Selling your classic car? It's FREE to list your car on Honest John Classics | No thanks

Top 10: Cars that transformed their makers

When a car manufacturer suffers from stagnant or falling sales and its finances look decidedly dodgy, there’s a lot riding on its next make-or-break model. That’s why motoring history is littered with cars that have completely transformed the image of their own manufacturers – or even saved them from disaster.

So we’ve put together ten of the most obvious models that were image-changers in their day, the kind of machines that brought customers flocking to the showroom and gave real hope for the future. It’s just a shame that such success was relatively short-lived in some cases.

By Paul Guinness, Contributor

Read more

Previous Next

Peugeot 205

Peugeot had been one of the first companies to enter the supermini market in the ’70s thanks to the 104, a car that – despite its many qualities – was hardly the most exciting drive in its sector. But then along came its successor, the 1983-on 205, and everything changed.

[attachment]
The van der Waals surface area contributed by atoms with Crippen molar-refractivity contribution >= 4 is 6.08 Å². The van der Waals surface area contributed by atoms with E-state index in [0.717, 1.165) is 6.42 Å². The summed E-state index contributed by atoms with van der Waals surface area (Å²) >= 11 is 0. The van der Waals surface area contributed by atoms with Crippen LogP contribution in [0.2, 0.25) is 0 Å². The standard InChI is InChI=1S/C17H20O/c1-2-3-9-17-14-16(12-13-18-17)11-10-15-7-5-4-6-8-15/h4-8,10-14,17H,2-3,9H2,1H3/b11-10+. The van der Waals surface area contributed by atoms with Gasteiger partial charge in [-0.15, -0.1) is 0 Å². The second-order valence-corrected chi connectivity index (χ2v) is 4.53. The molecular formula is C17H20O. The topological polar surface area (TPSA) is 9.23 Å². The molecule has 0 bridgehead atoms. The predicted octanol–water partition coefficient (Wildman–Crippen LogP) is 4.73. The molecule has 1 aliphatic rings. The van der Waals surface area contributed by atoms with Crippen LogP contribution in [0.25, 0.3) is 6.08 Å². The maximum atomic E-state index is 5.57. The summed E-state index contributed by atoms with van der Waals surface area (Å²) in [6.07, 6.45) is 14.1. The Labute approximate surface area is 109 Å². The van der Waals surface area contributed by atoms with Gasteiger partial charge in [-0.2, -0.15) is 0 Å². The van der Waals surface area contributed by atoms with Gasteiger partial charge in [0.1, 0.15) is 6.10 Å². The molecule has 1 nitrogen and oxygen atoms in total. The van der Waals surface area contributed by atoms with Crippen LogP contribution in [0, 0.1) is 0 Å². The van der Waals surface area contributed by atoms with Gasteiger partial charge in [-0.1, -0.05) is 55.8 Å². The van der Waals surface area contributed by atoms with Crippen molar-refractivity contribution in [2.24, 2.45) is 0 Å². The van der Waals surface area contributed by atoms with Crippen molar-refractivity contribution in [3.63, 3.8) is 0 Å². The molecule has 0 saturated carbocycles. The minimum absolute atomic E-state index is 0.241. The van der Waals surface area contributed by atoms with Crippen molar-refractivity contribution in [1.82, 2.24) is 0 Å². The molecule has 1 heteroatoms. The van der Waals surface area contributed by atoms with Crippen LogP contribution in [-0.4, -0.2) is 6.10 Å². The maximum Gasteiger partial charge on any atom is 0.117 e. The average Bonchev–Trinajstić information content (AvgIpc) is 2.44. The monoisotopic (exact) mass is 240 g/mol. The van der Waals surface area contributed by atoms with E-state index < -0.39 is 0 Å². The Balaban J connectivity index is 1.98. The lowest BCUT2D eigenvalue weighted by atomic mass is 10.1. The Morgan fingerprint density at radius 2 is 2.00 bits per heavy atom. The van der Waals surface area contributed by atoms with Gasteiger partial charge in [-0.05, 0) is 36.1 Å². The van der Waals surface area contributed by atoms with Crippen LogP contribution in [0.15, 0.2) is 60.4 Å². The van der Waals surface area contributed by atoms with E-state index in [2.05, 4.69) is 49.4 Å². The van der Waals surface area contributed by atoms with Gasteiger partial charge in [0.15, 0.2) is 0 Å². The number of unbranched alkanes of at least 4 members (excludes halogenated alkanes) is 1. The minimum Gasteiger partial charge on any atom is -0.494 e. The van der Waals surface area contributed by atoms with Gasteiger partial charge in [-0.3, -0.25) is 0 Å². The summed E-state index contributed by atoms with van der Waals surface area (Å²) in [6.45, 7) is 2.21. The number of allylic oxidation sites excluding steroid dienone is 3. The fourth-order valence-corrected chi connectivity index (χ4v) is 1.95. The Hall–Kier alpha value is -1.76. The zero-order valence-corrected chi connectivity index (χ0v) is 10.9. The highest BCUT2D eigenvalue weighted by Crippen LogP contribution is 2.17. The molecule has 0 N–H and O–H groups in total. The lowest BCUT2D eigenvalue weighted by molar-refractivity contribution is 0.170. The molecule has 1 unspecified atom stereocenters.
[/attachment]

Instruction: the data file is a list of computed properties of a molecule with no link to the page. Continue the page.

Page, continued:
Up until then, Peugeot had been known for producing good, reliable, well-built cars that lasted well and excited no-one. But the 205 was nimble, eager and an absolute hoot to drive – a fact reinforced still further once models like the Rallye and GTi came on the scene with their class-leading handling.


Peter McGuire    on 3 December 2016

The Chrysler K car (Plymouth Aries / Dodge Reliant) should be on this list. Whilst pedestrian and boxy under Lee Iacocca it saved Chrysler's bacon in the late 1970's / early 1980's. I believe it was also the 1st N. American "budget" car with FWD. It spawned a whole series of other badge engineered vehicles, including the original Chrysler minivan.

Add a comment